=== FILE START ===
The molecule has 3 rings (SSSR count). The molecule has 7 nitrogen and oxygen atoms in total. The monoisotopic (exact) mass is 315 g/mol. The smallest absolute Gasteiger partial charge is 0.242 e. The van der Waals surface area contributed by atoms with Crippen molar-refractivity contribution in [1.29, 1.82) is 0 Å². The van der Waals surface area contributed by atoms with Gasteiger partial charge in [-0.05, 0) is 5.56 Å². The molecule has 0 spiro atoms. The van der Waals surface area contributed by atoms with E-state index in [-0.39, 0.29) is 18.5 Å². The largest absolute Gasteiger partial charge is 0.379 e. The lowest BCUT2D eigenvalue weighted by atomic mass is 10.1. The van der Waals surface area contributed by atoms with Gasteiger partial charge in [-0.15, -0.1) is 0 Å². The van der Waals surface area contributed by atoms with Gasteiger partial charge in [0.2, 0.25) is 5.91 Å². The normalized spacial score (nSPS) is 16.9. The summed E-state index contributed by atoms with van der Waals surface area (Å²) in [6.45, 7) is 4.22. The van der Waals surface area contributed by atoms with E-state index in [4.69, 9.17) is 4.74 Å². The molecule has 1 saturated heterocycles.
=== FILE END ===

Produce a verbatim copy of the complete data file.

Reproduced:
The molecule has 3 rings (SSSR count). The molecule has 7 nitrogen and oxygen atoms in total. The monoisotopic (exact) mass is 315 g/mol. The smallest absolute Gasteiger partial charge is 0.242 e. The van der Waals surface area contributed by atoms with Crippen molar-refractivity contribution in [1.29, 1.82) is 0 Å². The van der Waals surface area contributed by atoms with Gasteiger partial charge in [-0.05, 0) is 5.56 Å². The molecule has 0 spiro atoms. The van der Waals surface area contributed by atoms with E-state index in [-0.39, 0.29) is 18.5 Å². The largest absolute Gasteiger partial charge is 0.379 e. The lowest BCUT2D eigenvalue weighted by atomic mass is 10.1. The van der Waals surface area contributed by atoms with Gasteiger partial charge in [-0.15, -0.1) is 0 Å². The van der Waals surface area contributed by atoms with Gasteiger partial charge in [0.2, 0.25) is 5.91 Å². The normalized spacial score (nSPS) is 16.9. The summed E-state index contributed by atoms with van der Waals surface area (Å²) in [6.45, 7) is 4.22. The van der Waals surface area contributed by atoms with E-state index in [4.69, 9.17) is 4.74 Å². The molecule has 1 saturated heterocycles.